Living in an area that experiences power outages from time to time may prompt you to purchase one of the many portable generators on the market. If this is the first time you'll be using one of these machines, there's some information you need to remain safe and keep it working. Be aware of these tips.
Don't Plug It Into Regular Outlets
You may think you'll just purchase your generator, bring it home, and plug it into an outlet in the garage or on the outside of your house. This is a grave error; doing this causes a surge of power referred to as "backfeeding." That is a dangerous practice that could risk the lives of utility personnel actively working on downed lines and result in a fire. You should only plug the generator into a transfer switch. A transfer switch is a subpanel that must be put in by a professional electrician and will allow you to run the machine safely.
Don't Bring It Inside
If you're wanting to use the machine during a blizzard or rainstorm, you may not want to head outside to plug in your different devices. Because of this you may think about moving the generator into the basement or attic. This is another practice you should avoid. Carbon monoxide is a colorless, odorless gas that can leak from your generator and ultimately cause sickness or, in some cases, death. Generators should never be in an enclosed living space. In fact, they should be kept far from doors and windows. It's smart to have a few carbon monoxide detectors inside the house to be absolutely sure that you and your family aren't being exposed to the gas.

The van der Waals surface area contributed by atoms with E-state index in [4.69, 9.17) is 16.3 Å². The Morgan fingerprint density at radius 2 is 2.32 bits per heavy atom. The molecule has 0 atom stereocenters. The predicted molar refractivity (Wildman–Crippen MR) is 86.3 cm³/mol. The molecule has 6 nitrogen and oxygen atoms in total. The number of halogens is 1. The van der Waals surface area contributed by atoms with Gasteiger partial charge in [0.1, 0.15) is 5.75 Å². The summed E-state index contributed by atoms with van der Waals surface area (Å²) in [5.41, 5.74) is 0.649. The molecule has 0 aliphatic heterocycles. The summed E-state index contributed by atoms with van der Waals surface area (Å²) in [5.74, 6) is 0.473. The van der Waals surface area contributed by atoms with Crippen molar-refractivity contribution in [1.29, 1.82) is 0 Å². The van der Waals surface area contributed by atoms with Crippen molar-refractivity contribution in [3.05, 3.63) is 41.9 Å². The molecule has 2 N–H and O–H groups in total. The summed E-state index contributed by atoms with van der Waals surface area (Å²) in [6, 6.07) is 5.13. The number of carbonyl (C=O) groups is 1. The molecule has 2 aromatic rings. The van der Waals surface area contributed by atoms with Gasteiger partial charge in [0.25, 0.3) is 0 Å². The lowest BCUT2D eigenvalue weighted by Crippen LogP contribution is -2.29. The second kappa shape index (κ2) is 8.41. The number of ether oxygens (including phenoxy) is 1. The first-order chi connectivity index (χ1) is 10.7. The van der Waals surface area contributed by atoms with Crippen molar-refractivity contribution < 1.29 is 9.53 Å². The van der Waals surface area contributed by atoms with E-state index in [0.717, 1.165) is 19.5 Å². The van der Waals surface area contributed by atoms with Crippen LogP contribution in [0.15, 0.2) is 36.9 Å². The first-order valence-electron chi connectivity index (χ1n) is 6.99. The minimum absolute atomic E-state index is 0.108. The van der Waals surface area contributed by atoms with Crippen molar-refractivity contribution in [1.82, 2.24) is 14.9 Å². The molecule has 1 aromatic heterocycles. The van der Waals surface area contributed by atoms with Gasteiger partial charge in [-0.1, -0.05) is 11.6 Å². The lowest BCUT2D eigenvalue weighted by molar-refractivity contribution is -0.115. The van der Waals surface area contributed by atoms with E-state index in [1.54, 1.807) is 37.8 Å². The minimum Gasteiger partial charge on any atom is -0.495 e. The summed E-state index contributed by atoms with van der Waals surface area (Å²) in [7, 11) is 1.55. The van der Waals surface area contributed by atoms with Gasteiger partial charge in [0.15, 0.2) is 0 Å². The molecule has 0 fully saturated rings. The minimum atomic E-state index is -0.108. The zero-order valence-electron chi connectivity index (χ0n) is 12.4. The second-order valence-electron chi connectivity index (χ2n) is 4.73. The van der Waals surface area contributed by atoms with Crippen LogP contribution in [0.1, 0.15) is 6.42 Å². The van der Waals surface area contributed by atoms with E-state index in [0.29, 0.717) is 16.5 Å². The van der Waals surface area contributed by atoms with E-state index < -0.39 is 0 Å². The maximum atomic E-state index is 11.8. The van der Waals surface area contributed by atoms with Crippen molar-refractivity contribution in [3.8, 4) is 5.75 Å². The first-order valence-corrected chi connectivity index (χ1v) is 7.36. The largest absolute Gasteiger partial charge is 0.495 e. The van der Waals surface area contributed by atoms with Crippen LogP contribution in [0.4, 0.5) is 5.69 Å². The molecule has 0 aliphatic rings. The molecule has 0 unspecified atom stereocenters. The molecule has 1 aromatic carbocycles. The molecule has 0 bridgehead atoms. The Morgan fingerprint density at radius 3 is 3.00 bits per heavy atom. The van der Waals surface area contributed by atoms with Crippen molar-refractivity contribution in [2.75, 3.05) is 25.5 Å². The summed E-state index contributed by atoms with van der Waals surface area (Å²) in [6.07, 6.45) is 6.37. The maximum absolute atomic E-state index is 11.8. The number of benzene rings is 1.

Cover It Properly
While you cannot keep the generator inside the house, it's not a good idea to leave it out in the rain or snow either. Not only could that lead to corrosion and damage to the generator, which would render it useless, but there is also a chance for electrocution if you touch a wet generator. For that reason, be very careful about where on your property you keep the machine. The best spots have ventilation so that there is no buildup of carbon monoxide or heat from the exhaust. Suitable places include underneath a carport or boat canopy.
Portable generators can be essential when you can't count on other sources of power, but remember to be safe. For more information, contact local professionals like Oak Electric.